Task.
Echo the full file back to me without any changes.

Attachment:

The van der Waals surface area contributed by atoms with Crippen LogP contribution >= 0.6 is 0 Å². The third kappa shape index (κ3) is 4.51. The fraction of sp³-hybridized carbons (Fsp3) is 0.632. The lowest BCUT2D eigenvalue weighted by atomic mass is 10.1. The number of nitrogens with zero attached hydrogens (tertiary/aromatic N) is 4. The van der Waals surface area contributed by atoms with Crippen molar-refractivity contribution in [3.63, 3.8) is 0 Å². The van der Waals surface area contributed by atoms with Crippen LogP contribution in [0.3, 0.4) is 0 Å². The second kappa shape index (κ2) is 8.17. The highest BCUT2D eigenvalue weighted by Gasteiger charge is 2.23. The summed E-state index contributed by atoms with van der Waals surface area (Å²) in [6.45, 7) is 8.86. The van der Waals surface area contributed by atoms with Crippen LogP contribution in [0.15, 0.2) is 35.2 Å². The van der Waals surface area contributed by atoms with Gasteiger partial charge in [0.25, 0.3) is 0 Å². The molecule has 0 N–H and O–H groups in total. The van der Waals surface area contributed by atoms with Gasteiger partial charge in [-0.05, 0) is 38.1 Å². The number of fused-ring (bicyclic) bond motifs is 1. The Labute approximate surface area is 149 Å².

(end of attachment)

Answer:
The van der Waals surface area contributed by atoms with Crippen LogP contribution >= 0.6 is 0 Å². The third kappa shape index (κ3) is 4.51. The fraction of sp³-hybridized carbons (Fsp3) is 0.632. The lowest BCUT2D eigenvalue weighted by atomic mass is 10.1. The number of nitrogens with zero attached hydrogens (tertiary/aromatic N) is 4. The van der Waals surface area contributed by atoms with Crippen molar-refractivity contribution in [3.63, 3.8) is 0 Å². The van der Waals surface area contributed by atoms with Crippen LogP contribution in [0.3, 0.4) is 0 Å². The second kappa shape index (κ2) is 8.17. The highest BCUT2D eigenvalue weighted by Gasteiger charge is 2.23. The summed E-state index contributed by atoms with van der Waals surface area (Å²) in [6.45, 7) is 8.86. The van der Waals surface area contributed by atoms with Crippen LogP contribution in [0.15, 0.2) is 35.2 Å². The van der Waals surface area contributed by atoms with Gasteiger partial charge in [0.25, 0.3) is 0 Å². The molecule has 0 N–H and O–H groups in total. The van der Waals surface area contributed by atoms with Gasteiger partial charge in [-0.05, 0) is 38.1 Å². The number of fused-ring (bicyclic) bond motifs is 1. The Labute approximate surface area is 149 Å².